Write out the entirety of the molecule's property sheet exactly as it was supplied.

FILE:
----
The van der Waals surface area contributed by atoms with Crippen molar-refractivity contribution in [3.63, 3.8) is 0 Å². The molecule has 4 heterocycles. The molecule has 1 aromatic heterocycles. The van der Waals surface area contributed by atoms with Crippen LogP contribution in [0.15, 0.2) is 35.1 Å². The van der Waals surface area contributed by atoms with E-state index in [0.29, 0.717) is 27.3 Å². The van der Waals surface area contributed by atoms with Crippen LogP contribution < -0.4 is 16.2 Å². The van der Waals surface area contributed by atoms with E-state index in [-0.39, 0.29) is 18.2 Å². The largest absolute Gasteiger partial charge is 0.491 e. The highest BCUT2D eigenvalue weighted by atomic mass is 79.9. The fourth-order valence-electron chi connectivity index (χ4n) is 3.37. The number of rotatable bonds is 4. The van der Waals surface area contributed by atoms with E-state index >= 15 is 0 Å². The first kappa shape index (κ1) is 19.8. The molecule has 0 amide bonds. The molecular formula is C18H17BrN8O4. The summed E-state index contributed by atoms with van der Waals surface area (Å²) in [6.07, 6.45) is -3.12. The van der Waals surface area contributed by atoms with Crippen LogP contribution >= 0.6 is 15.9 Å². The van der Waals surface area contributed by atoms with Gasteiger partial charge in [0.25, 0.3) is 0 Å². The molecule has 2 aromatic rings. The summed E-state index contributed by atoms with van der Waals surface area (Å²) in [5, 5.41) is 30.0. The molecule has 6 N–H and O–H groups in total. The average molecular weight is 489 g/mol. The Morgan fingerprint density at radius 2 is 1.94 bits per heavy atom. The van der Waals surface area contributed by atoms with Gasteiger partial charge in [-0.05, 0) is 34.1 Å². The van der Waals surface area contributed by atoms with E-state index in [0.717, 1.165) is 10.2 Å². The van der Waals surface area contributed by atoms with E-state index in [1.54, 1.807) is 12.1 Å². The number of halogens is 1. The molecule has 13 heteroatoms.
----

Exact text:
The van der Waals surface area contributed by atoms with Crippen molar-refractivity contribution in [3.63, 3.8) is 0 Å². The molecule has 4 heterocycles. The molecule has 1 aromatic heterocycles. The van der Waals surface area contributed by atoms with Crippen LogP contribution in [0.15, 0.2) is 35.1 Å². The van der Waals surface area contributed by atoms with E-state index in [0.29, 0.717) is 27.3 Å². The van der Waals surface area contributed by atoms with Crippen LogP contribution < -0.4 is 16.2 Å². The van der Waals surface area contributed by atoms with E-state index in [-0.39, 0.29) is 18.2 Å². The largest absolute Gasteiger partial charge is 0.491 e. The highest BCUT2D eigenvalue weighted by atomic mass is 79.9. The fourth-order valence-electron chi connectivity index (χ4n) is 3.37. The number of rotatable bonds is 4. The van der Waals surface area contributed by atoms with E-state index >= 15 is 0 Å². The first kappa shape index (κ1) is 19.8. The molecule has 0 amide bonds. The molecular formula is C18H17BrN8O4. The summed E-state index contributed by atoms with van der Waals surface area (Å²) in [6.07, 6.45) is -3.12. The van der Waals surface area contributed by atoms with Crippen LogP contribution >= 0.6 is 15.9 Å². The van der Waals surface area contributed by atoms with Gasteiger partial charge in [0.25, 0.3) is 0 Å². The molecule has 2 aromatic rings. The summed E-state index contributed by atoms with van der Waals surface area (Å²) in [5, 5.41) is 30.0. The molecule has 6 N–H and O–H groups in total. The average molecular weight is 489 g/mol. The Morgan fingerprint density at radius 2 is 1.94 bits per heavy atom. The van der Waals surface area contributed by atoms with Gasteiger partial charge in [-0.05, 0) is 34.1 Å². The van der Waals surface area contributed by atoms with E-state index in [0.717, 1.165) is 10.2 Å². The van der Waals surface area contributed by atoms with E-state index in [1.54, 1.807) is 12.1 Å². The number of halogens is 1. The molecule has 13 heteroatoms.